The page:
There is an overwhelming preoccupation with food in this book. Part of this is emblematic of the central characters’ struggle and drive to survive: as refugees, the food they bring and gather to see them through their flight is crucial, as is the prospect of what they will grow and eat when they finally arrive. José’s repeated assertions that “they were Ilokanos—they would not starve anywhere” and “Ilokanos can eat what other people cannot,” are both a descriptive and symbolic. The industrious and persevering Ilocano characters of the book are set in contrast with the overbearing but sloppy Spanish rulers who make their lives so miserable and who, ironically, dismiss all “indios” (native Filipinos) as lazy and stupid. “As for patience and industry,” José writes, “they were Ilokanos born to these virtues—it was in their blood, in the very air they breathed.” Istak and his family are resourceful and resilient, overcoming hardship and scarcity to carve a new life for themselves.
I have discovered a new (to me) internet niche that I absolutely love: blogs about the intersection of food and literature. Here are some of my favorites:
Imik Simik: Cooking With Gaul: Mostly a recipe blog, but often with a decidedly literary bent (Naguib Mahfouz’s Palace Walk--a book which is on my list and which I should get to around 2033–sparks a search for the perfect Circassian chicken recipe), this beautiful collection is the work of Anny Gaul, a PhD student investigating “the emergence of the modern domestic kitchen in early 20th century Egypt and Morocco.”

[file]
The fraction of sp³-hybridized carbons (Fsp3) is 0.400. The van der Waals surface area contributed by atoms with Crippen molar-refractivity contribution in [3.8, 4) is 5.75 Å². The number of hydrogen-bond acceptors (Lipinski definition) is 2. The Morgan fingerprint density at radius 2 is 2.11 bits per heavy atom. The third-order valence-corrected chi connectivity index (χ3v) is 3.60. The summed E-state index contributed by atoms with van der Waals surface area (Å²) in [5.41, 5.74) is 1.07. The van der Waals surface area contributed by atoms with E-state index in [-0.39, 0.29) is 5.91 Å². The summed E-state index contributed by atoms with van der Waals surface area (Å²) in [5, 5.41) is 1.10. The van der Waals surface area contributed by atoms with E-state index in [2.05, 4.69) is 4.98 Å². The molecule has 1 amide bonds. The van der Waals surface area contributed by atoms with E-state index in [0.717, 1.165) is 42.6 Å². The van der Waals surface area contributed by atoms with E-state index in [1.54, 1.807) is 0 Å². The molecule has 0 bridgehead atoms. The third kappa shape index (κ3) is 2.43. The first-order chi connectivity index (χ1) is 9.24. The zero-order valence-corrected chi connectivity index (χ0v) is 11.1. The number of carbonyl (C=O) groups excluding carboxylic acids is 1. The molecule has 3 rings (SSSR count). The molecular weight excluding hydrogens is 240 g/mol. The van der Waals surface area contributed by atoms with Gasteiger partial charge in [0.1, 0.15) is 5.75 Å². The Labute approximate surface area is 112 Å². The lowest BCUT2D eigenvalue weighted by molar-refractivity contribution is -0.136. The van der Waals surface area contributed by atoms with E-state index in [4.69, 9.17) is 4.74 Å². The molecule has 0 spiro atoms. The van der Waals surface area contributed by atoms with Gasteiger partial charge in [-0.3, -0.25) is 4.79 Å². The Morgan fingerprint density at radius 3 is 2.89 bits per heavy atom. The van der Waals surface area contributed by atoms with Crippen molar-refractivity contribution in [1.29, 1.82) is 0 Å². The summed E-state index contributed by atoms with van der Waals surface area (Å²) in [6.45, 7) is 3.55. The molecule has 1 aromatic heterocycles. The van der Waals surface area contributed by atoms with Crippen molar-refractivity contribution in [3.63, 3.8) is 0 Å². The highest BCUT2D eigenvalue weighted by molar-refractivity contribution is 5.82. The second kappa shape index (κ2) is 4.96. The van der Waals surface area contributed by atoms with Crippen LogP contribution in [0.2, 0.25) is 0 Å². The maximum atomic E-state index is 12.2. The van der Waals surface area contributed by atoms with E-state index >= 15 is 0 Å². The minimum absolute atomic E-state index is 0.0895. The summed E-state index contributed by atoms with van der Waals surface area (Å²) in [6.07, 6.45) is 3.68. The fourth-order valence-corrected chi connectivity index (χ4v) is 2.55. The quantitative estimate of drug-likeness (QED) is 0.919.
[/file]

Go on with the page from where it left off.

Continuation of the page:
The Little Library Cafe: A gorgeously-photographed blog with recipes inspired by specific meals described in books (Sole with White Sauce from A Room of One’s Own, for instance, or Bruce Bogtrotter’s Chocolate cake from Matilda). I haven’t tried any of these recipes so I can’t vouch for their deliciousness, but they’re beautiful to look at and the discussion of books is thoughtful and extremely readable.
Paper and Salt: A blog devoted to “recreat[ing] and reinterpret[ing] the dishes that iconic authors discuss in their letters, diaries, essays, and fiction.” Meticulously researched and full of fascinating literary gems–such as Ibsen’s stringent writing routine, or the fact that Keats was possibly the first person in the world to mention roast beef sandwiches in writing.
Paper/Plates: Recipes by a collection of contributors, loosely inspired by literary works (The Goldfinch, for instance, largely revolves around the narrator’s relationship with his mother; on this blog it is represented by an Egyptian bird’s tongue soup that reminds the blogger of her own mother). [update, 5/28/16: This website is being overhauled and archived posts are no longer available; poor timing on my part! It should be back up and running soon and I’ll take this note down then]